Tips on writing surveys for youth

By Betsy Olson

Collecting opinions from the youth in your program can be as easy as asking the right question. But in surveys, asking the right question can be tricky. The questions can be too complex, the responses can be mismatched or the vocabulary can be confusing.

Don't go through all the hard work of collecting survey data from a group of young people without ensuring the responses measure what you intend to measure and accurately reflect their experiences. Research into how young people respond to survey items is a topic that has gotten more attention as researchers and evaluators have begun to understand the value of collecting data directly from youth. Here are some tips:

To be an effective leader, think like a gardener

By Karyn Santl

At the recent National Extension Conference on Volunteerism,Jones Loflin gave a keynote speech in which he asked, "How will you grow it when you return home?" Jones speaks globally about innovative yet practical solutions to workplace challenges.

An author whose books include "Always Growing", Jones made me think about leadership and how to move change forward - even in small ways. He said, "To be an effective leader, think like a gardener." I'm not much of a gardener, but his message stuck with me.

Podcasting is a great teaching tool!

By Kari Robideau
Do you listen to podcasts?  The number of people who do is exploding.

Last year Edison Research found that one in four Americans aged 12-54 had listened to a podcast within the last month.  And podcast listening grew 23% between 2015 and 2016. So the audience for podcasts is bigger than you think! To help provide context..the percentage of Americans who listen to podcasts is the same as those who use Twitter.

Safe spaces matter more than labels for LGBT youth

By Joseph Rand

In grad school, I often heard the term "queer" used to describe LGBT youth - without any negative connotation, just as a neutral term. I also have vivid memories from my younger days of being called queer as an insult.

So when this word is used to describe the community I belong to, it often often trips me up.  Furthermore, in my rural context, "queer" is not a term that has been effective or comfortable, compared with terms like LGBT, gay or lesbian.

What do all those acronyms and terms mean? How much do they matter?

Make change with a cultural exchange

By Kathryn Sharpe

Do you want to create an exchange opportunity for youth that goes beyond a "tourist" experience? Or maybe you want to bring together diverse groups within your community for a meaningful encounter? The 4-H Cultural Exchange model provides an avenue to fulfill these goals.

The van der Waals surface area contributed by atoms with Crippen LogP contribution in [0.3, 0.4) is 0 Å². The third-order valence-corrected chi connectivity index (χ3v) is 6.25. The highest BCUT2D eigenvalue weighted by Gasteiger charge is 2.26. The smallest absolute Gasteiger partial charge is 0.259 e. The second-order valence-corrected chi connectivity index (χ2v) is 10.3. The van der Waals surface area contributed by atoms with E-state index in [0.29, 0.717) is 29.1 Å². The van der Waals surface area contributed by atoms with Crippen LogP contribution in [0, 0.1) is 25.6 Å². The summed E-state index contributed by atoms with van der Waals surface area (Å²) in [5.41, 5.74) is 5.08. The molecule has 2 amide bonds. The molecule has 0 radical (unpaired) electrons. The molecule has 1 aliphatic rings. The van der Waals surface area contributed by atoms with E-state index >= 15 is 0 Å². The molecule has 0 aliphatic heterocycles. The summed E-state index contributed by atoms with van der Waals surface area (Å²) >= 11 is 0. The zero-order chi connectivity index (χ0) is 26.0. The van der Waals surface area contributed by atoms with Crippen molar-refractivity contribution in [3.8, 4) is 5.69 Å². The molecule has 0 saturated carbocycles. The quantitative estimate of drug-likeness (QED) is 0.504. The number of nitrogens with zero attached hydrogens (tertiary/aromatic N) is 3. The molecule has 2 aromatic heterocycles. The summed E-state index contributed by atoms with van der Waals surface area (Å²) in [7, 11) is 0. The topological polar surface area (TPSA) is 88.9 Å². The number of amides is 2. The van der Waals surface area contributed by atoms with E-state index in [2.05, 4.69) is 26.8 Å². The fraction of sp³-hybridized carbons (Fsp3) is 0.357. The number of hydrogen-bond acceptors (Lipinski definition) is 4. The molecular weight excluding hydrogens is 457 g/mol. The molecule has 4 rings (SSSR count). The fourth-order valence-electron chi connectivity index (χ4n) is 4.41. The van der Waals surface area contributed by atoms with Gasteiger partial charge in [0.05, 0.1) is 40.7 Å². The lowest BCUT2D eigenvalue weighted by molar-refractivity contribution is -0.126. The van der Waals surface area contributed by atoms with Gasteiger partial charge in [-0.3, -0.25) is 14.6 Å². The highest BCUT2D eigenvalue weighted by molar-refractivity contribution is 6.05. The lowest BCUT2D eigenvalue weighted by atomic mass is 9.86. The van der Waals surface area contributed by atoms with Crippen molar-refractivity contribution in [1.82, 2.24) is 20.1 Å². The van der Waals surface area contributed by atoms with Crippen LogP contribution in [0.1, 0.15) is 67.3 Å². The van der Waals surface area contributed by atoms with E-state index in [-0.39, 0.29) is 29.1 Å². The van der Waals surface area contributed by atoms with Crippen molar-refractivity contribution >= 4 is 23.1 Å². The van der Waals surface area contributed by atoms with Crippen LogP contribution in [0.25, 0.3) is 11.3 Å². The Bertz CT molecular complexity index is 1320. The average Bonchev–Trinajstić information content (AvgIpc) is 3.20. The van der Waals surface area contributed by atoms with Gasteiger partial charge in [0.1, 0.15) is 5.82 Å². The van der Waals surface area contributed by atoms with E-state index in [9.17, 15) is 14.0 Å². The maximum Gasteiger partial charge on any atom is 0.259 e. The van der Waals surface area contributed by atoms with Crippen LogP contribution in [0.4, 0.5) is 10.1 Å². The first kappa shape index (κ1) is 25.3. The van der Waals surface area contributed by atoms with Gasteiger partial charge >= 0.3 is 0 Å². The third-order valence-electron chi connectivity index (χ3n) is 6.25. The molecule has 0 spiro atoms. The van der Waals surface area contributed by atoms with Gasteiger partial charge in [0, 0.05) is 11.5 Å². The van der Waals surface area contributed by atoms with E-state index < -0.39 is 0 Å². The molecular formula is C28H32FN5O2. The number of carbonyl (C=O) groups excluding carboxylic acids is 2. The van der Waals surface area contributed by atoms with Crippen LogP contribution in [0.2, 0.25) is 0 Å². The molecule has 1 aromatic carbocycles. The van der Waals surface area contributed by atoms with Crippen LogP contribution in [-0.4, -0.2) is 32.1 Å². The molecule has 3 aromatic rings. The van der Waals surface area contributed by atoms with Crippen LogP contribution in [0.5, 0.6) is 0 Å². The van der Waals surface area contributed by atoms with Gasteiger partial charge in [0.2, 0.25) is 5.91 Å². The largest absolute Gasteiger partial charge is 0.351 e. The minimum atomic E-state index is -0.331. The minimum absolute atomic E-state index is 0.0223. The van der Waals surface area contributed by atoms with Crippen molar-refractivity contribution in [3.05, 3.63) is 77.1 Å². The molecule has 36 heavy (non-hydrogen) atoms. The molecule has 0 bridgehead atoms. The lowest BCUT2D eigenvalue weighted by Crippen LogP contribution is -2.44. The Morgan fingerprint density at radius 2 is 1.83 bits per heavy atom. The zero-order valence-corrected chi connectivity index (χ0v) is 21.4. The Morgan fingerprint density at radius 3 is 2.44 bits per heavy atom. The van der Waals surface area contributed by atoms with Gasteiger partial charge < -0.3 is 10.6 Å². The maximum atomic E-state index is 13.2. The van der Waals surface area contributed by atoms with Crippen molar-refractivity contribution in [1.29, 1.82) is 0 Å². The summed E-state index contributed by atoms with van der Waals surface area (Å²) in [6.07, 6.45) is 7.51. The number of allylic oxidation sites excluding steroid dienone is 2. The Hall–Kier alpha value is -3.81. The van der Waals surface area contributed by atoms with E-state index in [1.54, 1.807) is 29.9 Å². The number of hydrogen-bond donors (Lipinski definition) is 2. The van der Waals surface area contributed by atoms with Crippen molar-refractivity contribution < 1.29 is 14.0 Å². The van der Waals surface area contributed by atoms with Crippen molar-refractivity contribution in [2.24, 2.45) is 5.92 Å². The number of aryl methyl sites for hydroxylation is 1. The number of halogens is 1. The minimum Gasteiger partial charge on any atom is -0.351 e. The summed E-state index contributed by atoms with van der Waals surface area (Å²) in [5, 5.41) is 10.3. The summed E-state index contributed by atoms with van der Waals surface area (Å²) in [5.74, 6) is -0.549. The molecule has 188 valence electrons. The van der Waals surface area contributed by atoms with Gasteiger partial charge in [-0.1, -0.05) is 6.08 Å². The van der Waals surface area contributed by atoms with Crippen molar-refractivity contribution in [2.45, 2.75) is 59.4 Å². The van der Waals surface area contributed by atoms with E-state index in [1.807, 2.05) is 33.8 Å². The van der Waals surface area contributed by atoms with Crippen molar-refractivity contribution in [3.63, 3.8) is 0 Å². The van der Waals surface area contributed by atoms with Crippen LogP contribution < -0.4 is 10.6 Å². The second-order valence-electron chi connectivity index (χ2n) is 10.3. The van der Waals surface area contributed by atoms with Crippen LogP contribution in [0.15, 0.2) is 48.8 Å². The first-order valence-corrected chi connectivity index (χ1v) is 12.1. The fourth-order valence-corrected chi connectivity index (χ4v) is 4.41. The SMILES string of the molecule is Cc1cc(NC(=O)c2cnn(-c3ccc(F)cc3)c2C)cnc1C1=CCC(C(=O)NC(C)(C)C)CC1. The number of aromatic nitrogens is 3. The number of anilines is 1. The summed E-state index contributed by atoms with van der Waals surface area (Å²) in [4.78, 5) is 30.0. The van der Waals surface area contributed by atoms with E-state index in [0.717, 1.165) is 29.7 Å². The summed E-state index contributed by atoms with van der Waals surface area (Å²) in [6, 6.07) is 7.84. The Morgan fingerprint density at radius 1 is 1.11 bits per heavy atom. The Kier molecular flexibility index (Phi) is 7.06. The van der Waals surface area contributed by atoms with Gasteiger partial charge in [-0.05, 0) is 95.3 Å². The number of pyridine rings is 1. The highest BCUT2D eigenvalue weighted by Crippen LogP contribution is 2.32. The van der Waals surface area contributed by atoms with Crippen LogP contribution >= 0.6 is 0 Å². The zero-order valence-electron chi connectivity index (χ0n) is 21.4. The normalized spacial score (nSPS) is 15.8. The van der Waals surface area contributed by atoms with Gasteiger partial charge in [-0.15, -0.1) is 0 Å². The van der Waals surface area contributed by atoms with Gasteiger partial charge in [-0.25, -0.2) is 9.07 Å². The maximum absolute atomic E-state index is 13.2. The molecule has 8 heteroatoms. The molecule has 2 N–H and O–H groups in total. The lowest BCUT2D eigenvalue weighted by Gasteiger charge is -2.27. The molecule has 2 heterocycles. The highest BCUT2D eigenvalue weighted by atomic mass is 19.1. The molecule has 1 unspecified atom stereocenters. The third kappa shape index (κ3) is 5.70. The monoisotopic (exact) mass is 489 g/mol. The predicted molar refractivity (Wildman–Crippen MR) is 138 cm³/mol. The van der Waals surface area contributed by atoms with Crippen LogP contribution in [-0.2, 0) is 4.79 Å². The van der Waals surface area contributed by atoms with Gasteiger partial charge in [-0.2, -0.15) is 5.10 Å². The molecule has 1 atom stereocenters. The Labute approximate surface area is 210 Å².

Having facilitated multiple cross-cultural experiences with young people, I've seen the transformative potential, as well as the big challenges that they can bring. I've learned that it's critical to provide intentional preparation for these experiences so that the young people can dive beyond the surface level - where stereotypes can sometimes be reinforced - and get to the deeper conversations and help them dismantle stereotypes. How do we do that?

Moving an experiential learning program online

By Ann Nordby

Next week I'll co-present at the National Urban Extension Conference about 4-H online adventures. It's a model we're developing for delivering hands-on experiential learning online.

The seemingly opposite ideas of "hands-on" and "online" are actually very compatible.

How to shatter the stereotypes that hold back Somali youth

By Joanna Tzenis

Before you read this, type "Somali youth Minnesota" into your Google search engine. Take a look at the stories that populate and see if you see a pattern.

Did you do it?  What did you notice? What did you learn?

I'm not trying to direct you to other sources of information about the Minnesota's biggest immigrant group. Instead, I want to draw your attention to an issue hindering the positive development of Somali American youth in Minnesota.

How to guide parents considering summer camp for their child

By Brian McNeill

Summer is approaching and families are thinking about summer camp. Camps can be a great experience for children and come in a variety of formats. Let’s talk about how you can promote age-appropriate camp experiences when parents ask, “Is my child ready for camp? How might she benefit from it?

Try an engineering design approach to program planning

By Margo Bowerman

Let’s be honest – program planning is hard work. Program planning tools help, but they can be downright overwhelming to use!